Tories fear return of nasty party in attacks on welfare 'scroungers'

Backlash against ads grows as benefits cap passed in Commons

Rhetoric about benefit “scroungers” and “skivers” used by the Conservatives will be toned down after a backlash from their own ministers and MPs, who fear the attacks could revive the Tories’ image as “the nasty party”.

Iain Duncan Smith, the Work and Pensions Secretary, has joined the criticism of the language used by Conservative Campaign HQ and the Chancellor George Osborne. Mr Duncan Smith was appalled by a Tory online advert last month showing a man on a sofa, asking whether the Government should support "hard-working families or people who won't work".

Lynton Crosby, the Australian political strategist who starts work this month as the Tories' election campaign chief, joined Mr Duncan Smith in warning the party not to repeat the ad. Today the Tories ran a different ad, attacking Labour and saying they were "standing up for hard-working people".

MPs have voted to give a second reading to the Welfare Benefits Uprating Bill by 324 votes to 268, a government majority of 56. The measure will limit the rise in most state benefits and tax credits to one per cent for the next three years. The Commons rejected a Labour amendment opposing the measure by 328 votes to 262.

One Tory minister told The Independent: "We've not got the language right at Conservative HQ and the Treasury. Some people who lose their jobs and many people on tax credits, are strivers not scroungers. Young people looking hard for their first job are not skivers; there is a danger we may make them feel like parasites, and that we look like the nasty party. The message should be that we are making work pay."

Martin Vickers, Tory MP for Cleethorpes, where 500 jobs will be lost when the Kimberly-Clark nappy firm closes a plant, said: "I support the Bill but we must not tar everyone with the same brush. Some people in my constituency who will be on benefits for a few months; in no sense will they be scroungers." Sarah Wollaston, Tory MP for Totnes, said: "We have to be very careful about the language that we use … I don't feel it's right to use words like skivers. It might rhyme with strivers but it doesn't mean that it's the right word to use for people on benefits."

Some Liberal Democrat backbenchers voted against the Bill, even though it was backed by Nick Clegg. John Leech, MP for Manchester Withington, said: "I find it objectionable that the Tories are using 'skivers versus strivers' rhetoric to justify a cut to seven million working families."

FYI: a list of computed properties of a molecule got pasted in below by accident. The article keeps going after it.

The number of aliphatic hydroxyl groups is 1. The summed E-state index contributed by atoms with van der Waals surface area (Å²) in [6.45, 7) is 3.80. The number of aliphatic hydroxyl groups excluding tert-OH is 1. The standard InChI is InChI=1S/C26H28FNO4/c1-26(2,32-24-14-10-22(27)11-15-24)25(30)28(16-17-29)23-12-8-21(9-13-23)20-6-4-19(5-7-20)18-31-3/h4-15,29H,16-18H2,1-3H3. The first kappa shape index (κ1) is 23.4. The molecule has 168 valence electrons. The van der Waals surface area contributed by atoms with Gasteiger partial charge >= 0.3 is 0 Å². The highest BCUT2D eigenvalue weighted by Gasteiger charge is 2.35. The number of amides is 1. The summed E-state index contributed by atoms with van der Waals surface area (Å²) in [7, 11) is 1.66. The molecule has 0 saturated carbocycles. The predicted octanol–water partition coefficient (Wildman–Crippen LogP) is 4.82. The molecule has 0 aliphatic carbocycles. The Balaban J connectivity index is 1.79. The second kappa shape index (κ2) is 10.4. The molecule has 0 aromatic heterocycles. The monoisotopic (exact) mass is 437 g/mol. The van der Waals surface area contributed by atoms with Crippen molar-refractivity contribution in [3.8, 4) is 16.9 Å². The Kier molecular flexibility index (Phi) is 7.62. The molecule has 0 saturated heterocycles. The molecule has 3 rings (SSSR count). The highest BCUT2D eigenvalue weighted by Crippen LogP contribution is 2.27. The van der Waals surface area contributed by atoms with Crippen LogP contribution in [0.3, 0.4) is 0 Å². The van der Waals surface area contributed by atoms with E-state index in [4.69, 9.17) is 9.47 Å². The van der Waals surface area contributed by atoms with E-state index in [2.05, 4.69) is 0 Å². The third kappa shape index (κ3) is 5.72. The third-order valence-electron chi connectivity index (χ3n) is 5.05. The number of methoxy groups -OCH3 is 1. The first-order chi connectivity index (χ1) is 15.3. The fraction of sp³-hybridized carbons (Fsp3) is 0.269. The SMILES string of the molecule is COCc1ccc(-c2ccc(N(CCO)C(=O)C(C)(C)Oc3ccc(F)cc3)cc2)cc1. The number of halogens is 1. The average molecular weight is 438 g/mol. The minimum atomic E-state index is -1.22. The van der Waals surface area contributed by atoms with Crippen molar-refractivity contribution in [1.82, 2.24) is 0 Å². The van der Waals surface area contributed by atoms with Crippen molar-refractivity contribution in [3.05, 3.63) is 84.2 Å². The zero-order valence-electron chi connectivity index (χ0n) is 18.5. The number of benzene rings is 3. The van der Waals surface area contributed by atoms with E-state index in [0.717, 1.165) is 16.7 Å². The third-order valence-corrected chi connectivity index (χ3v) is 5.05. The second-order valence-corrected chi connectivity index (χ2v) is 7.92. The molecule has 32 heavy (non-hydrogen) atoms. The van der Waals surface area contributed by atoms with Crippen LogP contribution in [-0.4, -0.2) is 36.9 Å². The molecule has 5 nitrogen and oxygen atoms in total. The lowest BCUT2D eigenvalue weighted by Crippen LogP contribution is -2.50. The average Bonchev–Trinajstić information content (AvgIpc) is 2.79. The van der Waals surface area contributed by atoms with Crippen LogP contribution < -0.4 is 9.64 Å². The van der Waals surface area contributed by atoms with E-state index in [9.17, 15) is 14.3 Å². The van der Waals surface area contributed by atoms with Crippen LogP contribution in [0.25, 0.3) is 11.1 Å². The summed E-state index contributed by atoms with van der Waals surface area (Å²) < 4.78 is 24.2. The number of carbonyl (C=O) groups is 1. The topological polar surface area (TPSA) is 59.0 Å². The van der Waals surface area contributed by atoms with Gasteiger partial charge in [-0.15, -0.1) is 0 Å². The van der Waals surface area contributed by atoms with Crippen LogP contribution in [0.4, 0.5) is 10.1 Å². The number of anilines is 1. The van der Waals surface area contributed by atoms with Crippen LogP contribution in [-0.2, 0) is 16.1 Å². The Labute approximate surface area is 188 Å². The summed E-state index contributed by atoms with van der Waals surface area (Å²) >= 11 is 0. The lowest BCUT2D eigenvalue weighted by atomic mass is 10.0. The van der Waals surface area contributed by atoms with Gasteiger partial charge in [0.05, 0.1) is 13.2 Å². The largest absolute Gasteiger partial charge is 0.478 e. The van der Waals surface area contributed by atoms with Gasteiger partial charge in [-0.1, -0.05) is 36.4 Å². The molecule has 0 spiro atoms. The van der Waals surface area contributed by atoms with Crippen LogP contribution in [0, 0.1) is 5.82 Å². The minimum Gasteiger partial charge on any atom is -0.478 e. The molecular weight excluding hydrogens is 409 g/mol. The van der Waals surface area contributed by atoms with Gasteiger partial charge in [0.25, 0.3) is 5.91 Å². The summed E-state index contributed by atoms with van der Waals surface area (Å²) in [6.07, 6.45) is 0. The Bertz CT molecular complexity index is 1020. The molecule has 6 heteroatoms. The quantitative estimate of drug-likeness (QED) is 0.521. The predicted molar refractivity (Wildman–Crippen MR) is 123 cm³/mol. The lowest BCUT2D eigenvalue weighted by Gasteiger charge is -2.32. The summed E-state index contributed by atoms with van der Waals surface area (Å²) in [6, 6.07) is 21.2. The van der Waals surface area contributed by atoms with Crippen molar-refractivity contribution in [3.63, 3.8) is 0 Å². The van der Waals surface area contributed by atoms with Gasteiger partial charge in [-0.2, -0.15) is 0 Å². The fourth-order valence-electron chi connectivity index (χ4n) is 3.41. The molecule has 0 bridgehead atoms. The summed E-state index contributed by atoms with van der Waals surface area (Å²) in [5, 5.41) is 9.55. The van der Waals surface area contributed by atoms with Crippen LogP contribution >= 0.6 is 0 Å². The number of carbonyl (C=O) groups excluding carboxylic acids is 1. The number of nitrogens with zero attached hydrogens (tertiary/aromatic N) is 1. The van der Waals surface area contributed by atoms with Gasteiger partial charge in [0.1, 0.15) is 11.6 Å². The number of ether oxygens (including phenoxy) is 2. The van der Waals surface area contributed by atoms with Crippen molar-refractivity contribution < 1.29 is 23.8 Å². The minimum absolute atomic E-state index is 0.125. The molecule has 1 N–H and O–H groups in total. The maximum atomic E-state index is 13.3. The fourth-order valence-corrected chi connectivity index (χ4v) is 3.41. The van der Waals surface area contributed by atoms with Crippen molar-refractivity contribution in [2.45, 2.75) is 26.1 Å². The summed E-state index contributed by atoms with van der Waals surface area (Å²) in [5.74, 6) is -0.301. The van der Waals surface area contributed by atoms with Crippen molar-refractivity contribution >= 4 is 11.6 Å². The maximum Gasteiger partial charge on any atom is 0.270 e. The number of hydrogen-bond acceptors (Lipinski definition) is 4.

Sarah Teather, a former education minister, told the Commons that using "the language of shirkers and strivers will have long-term impacts on public attitudes". They were joined by David Ward of Bradford East and Julian Huppert of Cambridge.

Vince Cable, the Lib Dem Business Secretary, said: "I'm very uncomfortable with some of the language being used by our coalition partners, attacking people out of work... That … is completely unacceptable."

Labour adopted the high-risk strategy of opposing the measure but claims public opinion is shifting its way because two-thirds of those affected by the below-inflation rises are low-paid people in work.

Liam Byrne, the shadow Work and Pensions Secretary, said: "They know this is a strivers' tax pure and simple and they're now desperate to hide it."

*l David Cameron and Nick Clegg are set to publish a dossier detailing progress on 480 pledges made by the coalition Government, which will acknowledge that some more than 70 targets have been missed, according to reports. The Daily Telegraph reported that the document will confirm that the coalition has failed to meet pledges in areas ranging from pensions and road-building to criminal justice, and said its publication appeared to have been delayed amid fears that it would overshadow any favourable coverage of the coalition's mid-term review.

Cameron loses second minister in two days

David Cameron's attempt to start the new year on a positive footing suffered another setback tonight when a second minister resigned from his Government.

Lord Marland of Odstock, a junior trade minister at the Department of Business, Innovation and Skills, is the second Conservative minister to leave the Government in as many days. It follows the surprise resignation on Monday of Lord Strathclyde as Leader of the House of Lords, which marred a relaunch of the Coalition.

A Downing Street spokesman said: "Lord Marland will be stepping down as a minister in order to focus on his role in trade promotion." The former Conservative Party treasurer will continue to act as the Prime Minister's trade envoy, and will lead delegations of businessmen on foreign trips.